How To Wear It: Has Styling Become More Important Than Designing?

Is fashion on its last legs? Not really. It’s not that ideas are lacking, but the constant reinvention of classic cuts and masterpieces has its technical limits. Without rethinking clothing, some designers and professionals in the field (e.g., stylists, consultants, influencers) are reinventing the way it is worn. These days, standing out does not mean rethinking the cuts and textures of clothing, but rethinking the dialogue between clothing and the body – to enhance what’s worn to look better.


Picture by Anna Palermo for NOWFASHION.

 

In this context, the constant search for novelty is a question that haunts fashion designers from one season to the next. Designers strive to find the formula that will set them apart from both their real-life (those they will rub shoulders with during fashion week) and virtual (all similar brands accessible online) competitors in order to stand out in an industry that is now saturated with visual and creative impulses.

And the street has a say in all of this. Whether we like it or not, so-called “street-style” has been the new advisor of good taste for years. Trends are no longer displayed only on the fashion week runways – they are made and unmade in front of our eyes, not only in the city but also on social media, thanks to influencers and the way they wear clothing and appear in a streetwear picture taken by a photographer or a selfie posted on social media. “As a stylist, I am often photographed at the end of fashion shows… And some of my streetwear pictures can already be found on a few brands’ mood boards,” says Elisa Nalin, a stylist and fashion consultant who, in recent years, has become a leading influencer, a muse of street-style photographers. “The stylist’s role in fashion is becoming increasingly important. Especially nowadays, in a luxury industry saturated with brands that seek to stand out from one another – it’s style, how you wear and enhance the clothing, that makes all the difference.”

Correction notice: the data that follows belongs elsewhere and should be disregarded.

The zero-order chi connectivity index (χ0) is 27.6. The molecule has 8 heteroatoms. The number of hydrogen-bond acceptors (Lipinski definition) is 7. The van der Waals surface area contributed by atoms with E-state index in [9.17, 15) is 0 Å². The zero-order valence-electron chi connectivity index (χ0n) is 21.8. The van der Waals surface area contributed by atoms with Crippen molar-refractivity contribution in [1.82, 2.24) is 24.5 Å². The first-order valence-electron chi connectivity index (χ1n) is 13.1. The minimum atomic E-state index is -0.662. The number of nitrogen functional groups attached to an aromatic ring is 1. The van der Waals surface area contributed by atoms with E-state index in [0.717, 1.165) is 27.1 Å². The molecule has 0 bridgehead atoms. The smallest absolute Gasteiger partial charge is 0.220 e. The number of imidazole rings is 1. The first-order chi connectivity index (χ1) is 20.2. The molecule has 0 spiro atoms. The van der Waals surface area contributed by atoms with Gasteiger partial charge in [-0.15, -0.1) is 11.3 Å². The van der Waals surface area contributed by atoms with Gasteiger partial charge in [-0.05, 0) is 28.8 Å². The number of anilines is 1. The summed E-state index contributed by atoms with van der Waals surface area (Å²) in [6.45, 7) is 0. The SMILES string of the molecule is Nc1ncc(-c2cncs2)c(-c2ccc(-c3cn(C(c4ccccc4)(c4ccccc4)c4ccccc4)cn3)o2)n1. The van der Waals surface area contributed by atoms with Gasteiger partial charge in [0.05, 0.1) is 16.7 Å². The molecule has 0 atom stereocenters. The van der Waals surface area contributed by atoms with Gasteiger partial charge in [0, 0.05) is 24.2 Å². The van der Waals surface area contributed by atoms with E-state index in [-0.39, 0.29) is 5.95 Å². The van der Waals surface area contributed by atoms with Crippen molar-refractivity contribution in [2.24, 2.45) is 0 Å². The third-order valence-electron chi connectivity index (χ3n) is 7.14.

Picture by Anna Palermo for NOWFASHION.

 

But it’s also our everyday rhythm that imposes a more restrained and conforming stylistic choice on us, with a wardrobe adapted to the hours of the day and distinguished not by the variety of its pieces but by the way they’re worn. In fact, the age of multiple outfits worn and designed according to the hour of the day and the occasion is long over. A breath of freedom has been circulating through our wardrobes for a while, and the frenzy of everyday life compels us not to wear “more,” but to wear “better”. Designers are thereby obsessed with finding a style adjusted to our various day-to-day activities – a fluid and spontaneous wardrobe adapted to our schedules.

“I like to tease our clients,” adds Glenn Martens, creative director of ready-to-wear brand Y/Project, which stands out thanks to a variety of eclectic and offbeat men’s and women’s collections. “Everything is based on the understanding and versatility of the clothing. The idea is that, when you pull on a coat in the morning, you really question yourself. Do I feel more minimalist today? Or more opulent? Or maybe even sexy? The key is to find the answers to all of these questions in a single piece.” The challenge given to today’s designers is to be able to go from a yoga class to the office, then a professional meeting, and finally a cocktail party in the blink of an eye, all without having to change outfits thanks to a playful style solution. If the way clothing is worn seems to have become important, then it’s because women want to be “ready” for whatever happens without making life complicated. And that’s where the term “ready-to-wear” makes sense.